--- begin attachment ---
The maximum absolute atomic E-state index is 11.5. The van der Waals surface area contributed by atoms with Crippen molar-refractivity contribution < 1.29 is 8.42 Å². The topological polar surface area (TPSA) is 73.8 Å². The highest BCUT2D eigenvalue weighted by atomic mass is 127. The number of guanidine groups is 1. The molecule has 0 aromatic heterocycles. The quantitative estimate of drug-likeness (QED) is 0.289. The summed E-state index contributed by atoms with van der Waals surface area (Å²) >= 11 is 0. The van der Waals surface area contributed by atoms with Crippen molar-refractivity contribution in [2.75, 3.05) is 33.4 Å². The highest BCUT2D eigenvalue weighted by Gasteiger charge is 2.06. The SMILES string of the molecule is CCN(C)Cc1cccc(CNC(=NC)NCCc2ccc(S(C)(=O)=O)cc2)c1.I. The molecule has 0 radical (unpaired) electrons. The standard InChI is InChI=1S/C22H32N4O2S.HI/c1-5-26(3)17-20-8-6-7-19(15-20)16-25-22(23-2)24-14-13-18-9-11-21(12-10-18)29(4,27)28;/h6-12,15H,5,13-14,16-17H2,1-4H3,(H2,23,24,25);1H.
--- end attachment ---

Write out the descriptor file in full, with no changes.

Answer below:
The maximum absolute atomic E-state index is 11.5. The van der Waals surface area contributed by atoms with Crippen molar-refractivity contribution < 1.29 is 8.42 Å². The topological polar surface area (TPSA) is 73.8 Å². The highest BCUT2D eigenvalue weighted by atomic mass is 127. The number of guanidine groups is 1. The molecule has 0 aromatic heterocycles. The quantitative estimate of drug-likeness (QED) is 0.289. The summed E-state index contributed by atoms with van der Waals surface area (Å²) >= 11 is 0. The van der Waals surface area contributed by atoms with Crippen molar-refractivity contribution in [2.75, 3.05) is 33.4 Å². The highest BCUT2D eigenvalue weighted by Gasteiger charge is 2.06. The SMILES string of the molecule is CCN(C)Cc1cccc(CNC(=NC)NCCc2ccc(S(C)(=O)=O)cc2)c1.I. The molecule has 0 radical (unpaired) electrons. The standard InChI is InChI=1S/C22H32N4O2S.HI/c1-5-26(3)17-20-8-6-7-19(15-20)16-25-22(23-2)24-14-13-18-9-11-21(12-10-18)29(4,27)28;/h6-12,15H,5,13-14,16-17H2,1-4H3,(H2,23,24,25);1H.